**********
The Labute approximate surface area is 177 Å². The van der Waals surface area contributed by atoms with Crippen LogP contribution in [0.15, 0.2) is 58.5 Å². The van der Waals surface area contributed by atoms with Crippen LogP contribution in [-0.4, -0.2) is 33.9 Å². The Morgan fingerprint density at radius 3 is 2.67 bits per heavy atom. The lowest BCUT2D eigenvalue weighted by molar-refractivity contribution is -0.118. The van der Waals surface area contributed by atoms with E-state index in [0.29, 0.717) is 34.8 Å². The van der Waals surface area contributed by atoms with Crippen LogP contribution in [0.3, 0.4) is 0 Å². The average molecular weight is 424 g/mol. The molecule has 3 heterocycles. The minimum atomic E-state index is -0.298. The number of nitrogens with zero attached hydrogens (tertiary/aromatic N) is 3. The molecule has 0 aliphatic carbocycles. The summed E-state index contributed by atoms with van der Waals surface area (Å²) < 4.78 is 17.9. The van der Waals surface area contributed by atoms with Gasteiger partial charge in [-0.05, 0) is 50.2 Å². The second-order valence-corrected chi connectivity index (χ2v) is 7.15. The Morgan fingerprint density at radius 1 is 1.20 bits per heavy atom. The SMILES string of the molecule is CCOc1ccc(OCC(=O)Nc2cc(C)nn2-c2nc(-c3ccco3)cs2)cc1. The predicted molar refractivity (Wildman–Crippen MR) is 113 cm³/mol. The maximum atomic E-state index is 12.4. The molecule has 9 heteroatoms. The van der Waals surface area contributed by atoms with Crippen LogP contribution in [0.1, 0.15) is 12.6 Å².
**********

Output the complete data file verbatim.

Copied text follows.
The Labute approximate surface area is 177 Å². The van der Waals surface area contributed by atoms with Crippen LogP contribution in [0.15, 0.2) is 58.5 Å². The van der Waals surface area contributed by atoms with Crippen LogP contribution in [-0.4, -0.2) is 33.9 Å². The Morgan fingerprint density at radius 3 is 2.67 bits per heavy atom. The lowest BCUT2D eigenvalue weighted by molar-refractivity contribution is -0.118. The van der Waals surface area contributed by atoms with E-state index in [0.29, 0.717) is 34.8 Å². The van der Waals surface area contributed by atoms with Crippen LogP contribution in [0.3, 0.4) is 0 Å². The average molecular weight is 424 g/mol. The molecule has 3 heterocycles. The minimum atomic E-state index is -0.298. The number of nitrogens with zero attached hydrogens (tertiary/aromatic N) is 3. The molecule has 0 aliphatic carbocycles. The summed E-state index contributed by atoms with van der Waals surface area (Å²) < 4.78 is 17.9. The van der Waals surface area contributed by atoms with Gasteiger partial charge in [-0.05, 0) is 50.2 Å². The second-order valence-corrected chi connectivity index (χ2v) is 7.15. The Morgan fingerprint density at radius 1 is 1.20 bits per heavy atom. The SMILES string of the molecule is CCOc1ccc(OCC(=O)Nc2cc(C)nn2-c2nc(-c3ccco3)cs2)cc1. The predicted molar refractivity (Wildman–Crippen MR) is 113 cm³/mol. The maximum atomic E-state index is 12.4. The molecule has 9 heteroatoms. The van der Waals surface area contributed by atoms with Crippen LogP contribution in [0.1, 0.15) is 12.6 Å².